Bony Ramirez is among those artists who the pandemic offered unprecedented possibilities of emerging, through online shows and Instagram.
Long story short: as a self taught artist and out of the system at least until the 2020, Bony was previously working and making his living in constructions.
He moved to New Jersey in 2009 from the Dominican Republic, without finishing school.
Art was something he was doing on the side, mostly on Sunday and at night from his home.
Then, all of a sudden, things changed with an online show at the New York-based gallery Thierry Goldberg.
Now Bony is booked at least until the end of 2023, in full activity preparing fairs, shows and other acquisitions.
However, despite the current high demand for his work forcing him to work no stop, Bony doesn’t feel pressure, for now.
With a smile, he confesses: “That’s all I always wanted to do, and finally it can be full time…When I start working on a piece, I will never stop until the work is done”.
Now he can afford a large studio at Mana Contemporary NJ, one of the most innovative US creative hubs.
At the time of our visit, in his spacious and well-lit room Bony had different works he was working at once. They were on the left hand wall, while the ones on the right I would later learn are all what he wants to keep, at least for now.
In fact, he would later confess me that since his work started to attract collector’s and institutions attention, it has been hard for him to keep something for himself and he’s worried of having to produce an entire body of work, whenever a museum will approach him for an institutional solo show – which is one of his main goals in the next 2 years, at least in the US.
Among the latter, a set of eye-opening early works, guaches and sketches: they really reveal a lot about his image-making process and sources of inspirations, which largely draw from the tradition of art history and his Caribbean background andchildhood memories.
“Growing up in the Dominican Republic, Renaissance paintings and religious representations were almost all the art I had access to. The Italian Renaissance, and in particular Manierism, have been some of the main sources feeding my visual language”.
Still, not having access to any academic education, Bony was able to develop an extremely personal language, where references from art history fluidly mix with a more “empathic” representation of the human body, while embedding elements from Caribbean culture. Interestingly, Bony originally aspired to be a children’s books illustrator, as the naivety of his style confirm, but he would tell me he also wanted to study sustainability, because the relation between humans and nature has always fascinated him.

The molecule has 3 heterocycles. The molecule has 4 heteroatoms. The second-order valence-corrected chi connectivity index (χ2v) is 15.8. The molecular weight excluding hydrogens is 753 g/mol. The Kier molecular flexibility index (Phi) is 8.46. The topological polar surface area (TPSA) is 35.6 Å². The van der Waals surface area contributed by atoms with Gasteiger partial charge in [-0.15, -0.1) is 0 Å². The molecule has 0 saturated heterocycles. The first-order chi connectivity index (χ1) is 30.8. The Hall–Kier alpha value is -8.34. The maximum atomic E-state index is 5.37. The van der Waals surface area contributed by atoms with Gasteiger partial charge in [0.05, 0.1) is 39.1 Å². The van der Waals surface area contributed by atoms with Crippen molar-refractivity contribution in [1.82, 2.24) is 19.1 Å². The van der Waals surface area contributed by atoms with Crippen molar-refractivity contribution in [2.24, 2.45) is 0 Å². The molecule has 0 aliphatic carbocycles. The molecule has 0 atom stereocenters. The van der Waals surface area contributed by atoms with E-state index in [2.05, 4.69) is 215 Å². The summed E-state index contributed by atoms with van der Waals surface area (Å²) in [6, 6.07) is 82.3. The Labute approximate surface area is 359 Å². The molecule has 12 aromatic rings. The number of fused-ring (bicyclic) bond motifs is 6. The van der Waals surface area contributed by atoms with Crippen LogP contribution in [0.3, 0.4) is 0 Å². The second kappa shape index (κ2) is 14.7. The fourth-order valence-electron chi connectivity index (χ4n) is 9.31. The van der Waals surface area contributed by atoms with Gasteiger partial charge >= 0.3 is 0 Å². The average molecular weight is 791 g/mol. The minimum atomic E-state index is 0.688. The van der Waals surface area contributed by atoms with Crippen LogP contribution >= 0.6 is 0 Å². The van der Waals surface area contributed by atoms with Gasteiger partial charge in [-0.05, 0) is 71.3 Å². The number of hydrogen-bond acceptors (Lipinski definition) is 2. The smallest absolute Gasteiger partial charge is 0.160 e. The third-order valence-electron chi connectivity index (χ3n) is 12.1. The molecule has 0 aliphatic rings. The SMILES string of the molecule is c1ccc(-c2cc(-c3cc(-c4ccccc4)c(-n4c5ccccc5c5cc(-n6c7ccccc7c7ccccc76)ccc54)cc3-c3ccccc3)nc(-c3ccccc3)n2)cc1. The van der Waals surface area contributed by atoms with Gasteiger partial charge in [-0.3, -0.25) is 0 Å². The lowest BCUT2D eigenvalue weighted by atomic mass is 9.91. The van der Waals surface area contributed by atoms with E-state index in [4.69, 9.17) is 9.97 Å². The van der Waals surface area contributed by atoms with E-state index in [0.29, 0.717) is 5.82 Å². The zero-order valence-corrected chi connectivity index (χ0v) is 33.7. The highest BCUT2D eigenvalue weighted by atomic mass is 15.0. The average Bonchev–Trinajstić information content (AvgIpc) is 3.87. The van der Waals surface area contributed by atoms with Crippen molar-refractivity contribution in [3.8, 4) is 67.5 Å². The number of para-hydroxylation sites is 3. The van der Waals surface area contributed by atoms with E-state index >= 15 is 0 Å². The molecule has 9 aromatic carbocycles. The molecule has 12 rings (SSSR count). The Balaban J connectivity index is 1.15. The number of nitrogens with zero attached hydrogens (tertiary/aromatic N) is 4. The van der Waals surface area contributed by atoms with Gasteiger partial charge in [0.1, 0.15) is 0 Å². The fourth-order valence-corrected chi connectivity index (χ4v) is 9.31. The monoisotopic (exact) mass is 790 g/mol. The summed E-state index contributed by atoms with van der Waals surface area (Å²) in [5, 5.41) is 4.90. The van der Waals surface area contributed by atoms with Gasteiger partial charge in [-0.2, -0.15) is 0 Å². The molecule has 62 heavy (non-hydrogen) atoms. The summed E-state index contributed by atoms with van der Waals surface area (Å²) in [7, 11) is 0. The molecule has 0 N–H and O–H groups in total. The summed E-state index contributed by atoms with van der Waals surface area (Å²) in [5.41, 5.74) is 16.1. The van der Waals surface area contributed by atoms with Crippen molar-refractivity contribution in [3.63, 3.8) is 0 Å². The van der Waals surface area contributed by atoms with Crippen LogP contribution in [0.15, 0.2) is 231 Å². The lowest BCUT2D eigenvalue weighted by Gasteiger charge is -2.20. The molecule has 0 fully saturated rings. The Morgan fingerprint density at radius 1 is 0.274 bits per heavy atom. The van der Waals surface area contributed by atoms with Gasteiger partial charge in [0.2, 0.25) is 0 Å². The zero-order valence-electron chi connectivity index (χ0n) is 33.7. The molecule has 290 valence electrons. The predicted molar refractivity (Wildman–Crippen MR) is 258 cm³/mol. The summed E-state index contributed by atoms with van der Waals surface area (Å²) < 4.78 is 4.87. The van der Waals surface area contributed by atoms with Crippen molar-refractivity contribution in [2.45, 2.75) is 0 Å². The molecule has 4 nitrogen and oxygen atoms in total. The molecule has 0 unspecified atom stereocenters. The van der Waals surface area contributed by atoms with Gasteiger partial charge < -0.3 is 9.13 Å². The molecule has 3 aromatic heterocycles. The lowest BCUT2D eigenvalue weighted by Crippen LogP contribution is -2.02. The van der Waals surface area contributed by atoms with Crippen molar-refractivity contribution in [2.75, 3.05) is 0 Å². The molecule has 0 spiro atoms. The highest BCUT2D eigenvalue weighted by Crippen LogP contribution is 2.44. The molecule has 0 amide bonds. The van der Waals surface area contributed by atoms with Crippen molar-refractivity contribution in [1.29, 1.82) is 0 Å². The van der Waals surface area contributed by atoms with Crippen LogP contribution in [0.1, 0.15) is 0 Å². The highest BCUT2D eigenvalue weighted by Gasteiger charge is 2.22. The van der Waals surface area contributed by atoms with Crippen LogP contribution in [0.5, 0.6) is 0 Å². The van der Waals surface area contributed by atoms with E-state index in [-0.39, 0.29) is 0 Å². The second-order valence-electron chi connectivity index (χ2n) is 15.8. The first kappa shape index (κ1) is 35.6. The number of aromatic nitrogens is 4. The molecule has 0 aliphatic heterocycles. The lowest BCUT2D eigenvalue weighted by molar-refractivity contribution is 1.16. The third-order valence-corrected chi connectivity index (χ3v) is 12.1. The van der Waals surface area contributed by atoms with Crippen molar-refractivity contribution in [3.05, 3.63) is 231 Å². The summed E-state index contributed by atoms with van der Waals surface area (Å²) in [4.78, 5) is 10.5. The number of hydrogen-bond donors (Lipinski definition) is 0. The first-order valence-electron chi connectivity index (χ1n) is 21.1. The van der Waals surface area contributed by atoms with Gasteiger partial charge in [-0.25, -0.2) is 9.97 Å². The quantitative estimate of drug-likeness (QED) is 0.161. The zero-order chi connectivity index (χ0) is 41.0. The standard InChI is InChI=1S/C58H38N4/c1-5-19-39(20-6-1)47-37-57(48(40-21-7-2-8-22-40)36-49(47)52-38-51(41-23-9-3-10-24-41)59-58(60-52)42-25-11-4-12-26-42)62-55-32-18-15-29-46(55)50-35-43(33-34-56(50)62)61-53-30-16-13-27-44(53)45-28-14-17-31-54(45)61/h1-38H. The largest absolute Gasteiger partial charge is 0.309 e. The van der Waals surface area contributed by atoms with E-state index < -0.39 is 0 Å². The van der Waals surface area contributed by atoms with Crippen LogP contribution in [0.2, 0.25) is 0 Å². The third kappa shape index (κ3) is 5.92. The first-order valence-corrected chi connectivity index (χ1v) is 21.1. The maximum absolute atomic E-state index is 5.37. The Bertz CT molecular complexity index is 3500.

One of his early works hanging over his table reveals a lot of these interests, but also of how his practice and style has been rapidly evolving in these years: a red-colored androginous figure stands in balck-waters against a luxurious forest. It has something on the cheek that looks like a tear. Bony explains to me that he actually didn’t paint the background: being not comfortable yet with painting on canvas, at the beginning he would rather pick existing paintings from thrift shops, and then apply his pencil-drawn and colored silhouettes over them, with little retouching on canvas only afterwards.
Since then, his practice and control of the medium have rapidly developed, but his work has always been centered around these human figures which he represents purposely deformed, as if they are a continuous metamorphosis, a status in between vegetation and animals, with their limbs turning into tentacles and fascinating iridescences all around the ear canal turning ears into scheels.
“I was never good in proportions” Bony confesses “ but at the same time I was very attracted by the deformation of bodies in the avantguardes, as well as the sumptuous exaggerations in the Italian Manierism”
As we get closer to some works in progress, Bony walks me through his process of image-making: it all starts from notebooks where he sketches the very basic lines of the narration he would like to build. It’s more about figuring out the composition, since a big part in his work is about composing, arranging, staging the figure in a background, with a great sense of space that his experience in construction provided him.